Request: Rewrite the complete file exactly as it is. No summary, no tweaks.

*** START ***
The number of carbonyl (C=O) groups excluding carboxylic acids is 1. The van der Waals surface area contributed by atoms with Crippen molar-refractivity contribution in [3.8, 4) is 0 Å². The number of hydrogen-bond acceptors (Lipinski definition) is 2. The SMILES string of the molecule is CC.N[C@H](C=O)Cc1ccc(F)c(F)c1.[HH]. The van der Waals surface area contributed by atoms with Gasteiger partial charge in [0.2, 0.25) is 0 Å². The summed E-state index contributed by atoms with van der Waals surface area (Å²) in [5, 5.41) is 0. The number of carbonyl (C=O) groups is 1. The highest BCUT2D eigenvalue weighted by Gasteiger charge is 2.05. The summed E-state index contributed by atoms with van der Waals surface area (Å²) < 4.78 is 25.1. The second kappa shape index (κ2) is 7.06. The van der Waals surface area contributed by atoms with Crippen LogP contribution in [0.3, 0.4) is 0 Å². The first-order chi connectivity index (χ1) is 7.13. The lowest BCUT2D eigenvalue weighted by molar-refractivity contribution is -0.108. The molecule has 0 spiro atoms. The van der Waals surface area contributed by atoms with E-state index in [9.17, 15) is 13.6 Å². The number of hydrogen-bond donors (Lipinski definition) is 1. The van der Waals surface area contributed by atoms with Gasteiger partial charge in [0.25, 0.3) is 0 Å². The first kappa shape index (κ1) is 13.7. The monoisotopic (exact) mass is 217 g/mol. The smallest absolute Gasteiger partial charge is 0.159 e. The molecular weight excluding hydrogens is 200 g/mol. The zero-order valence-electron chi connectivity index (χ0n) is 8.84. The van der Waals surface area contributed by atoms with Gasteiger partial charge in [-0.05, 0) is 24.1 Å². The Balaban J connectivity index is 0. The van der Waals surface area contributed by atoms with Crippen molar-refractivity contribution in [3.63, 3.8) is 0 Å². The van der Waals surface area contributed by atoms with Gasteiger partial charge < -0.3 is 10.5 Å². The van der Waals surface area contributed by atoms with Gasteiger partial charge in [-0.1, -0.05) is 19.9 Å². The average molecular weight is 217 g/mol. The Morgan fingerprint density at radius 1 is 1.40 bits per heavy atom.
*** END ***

The number of carbonyl (C=O) groups excluding carboxylic acids is 1. The van der Waals surface area contributed by atoms with Crippen molar-refractivity contribution in [3.8, 4) is 0 Å². The number of hydrogen-bond acceptors (Lipinski definition) is 2. The SMILES string of the molecule is CC.N[C@H](C=O)Cc1ccc(F)c(F)c1.[HH]. The van der Waals surface area contributed by atoms with Gasteiger partial charge in [0.2, 0.25) is 0 Å². The summed E-state index contributed by atoms with van der Waals surface area (Å²) in [5, 5.41) is 0. The number of carbonyl (C=O) groups is 1. The highest BCUT2D eigenvalue weighted by Gasteiger charge is 2.05. The summed E-state index contributed by atoms with van der Waals surface area (Å²) < 4.78 is 25.1. The second kappa shape index (κ2) is 7.06. The van der Waals surface area contributed by atoms with Crippen LogP contribution in [0.3, 0.4) is 0 Å². The first-order chi connectivity index (χ1) is 7.13. The lowest BCUT2D eigenvalue weighted by molar-refractivity contribution is -0.108. The molecule has 0 spiro atoms. The van der Waals surface area contributed by atoms with E-state index in [9.17, 15) is 13.6 Å². The number of hydrogen-bond donors (Lipinski definition) is 1. The van der Waals surface area contributed by atoms with Gasteiger partial charge in [0.25, 0.3) is 0 Å². The first kappa shape index (κ1) is 13.7. The monoisotopic (exact) mass is 217 g/mol. The smallest absolute Gasteiger partial charge is 0.159 e. The molecular weight excluding hydrogens is 200 g/mol. The zero-order valence-electron chi connectivity index (χ0n) is 8.84. The van der Waals surface area contributed by atoms with Gasteiger partial charge in [-0.05, 0) is 24.1 Å². The Balaban J connectivity index is 0. The van der Waals surface area contributed by atoms with Crippen molar-refractivity contribution in [3.63, 3.8) is 0 Å². The van der Waals surface area contributed by atoms with Gasteiger partial charge < -0.3 is 10.5 Å². The van der Waals surface area contributed by atoms with Gasteiger partial charge in [-0.1, -0.05) is 19.9 Å². The average molecular weight is 217 g/mol. The Morgan fingerprint density at radius 1 is 1.40 bits per heavy atom.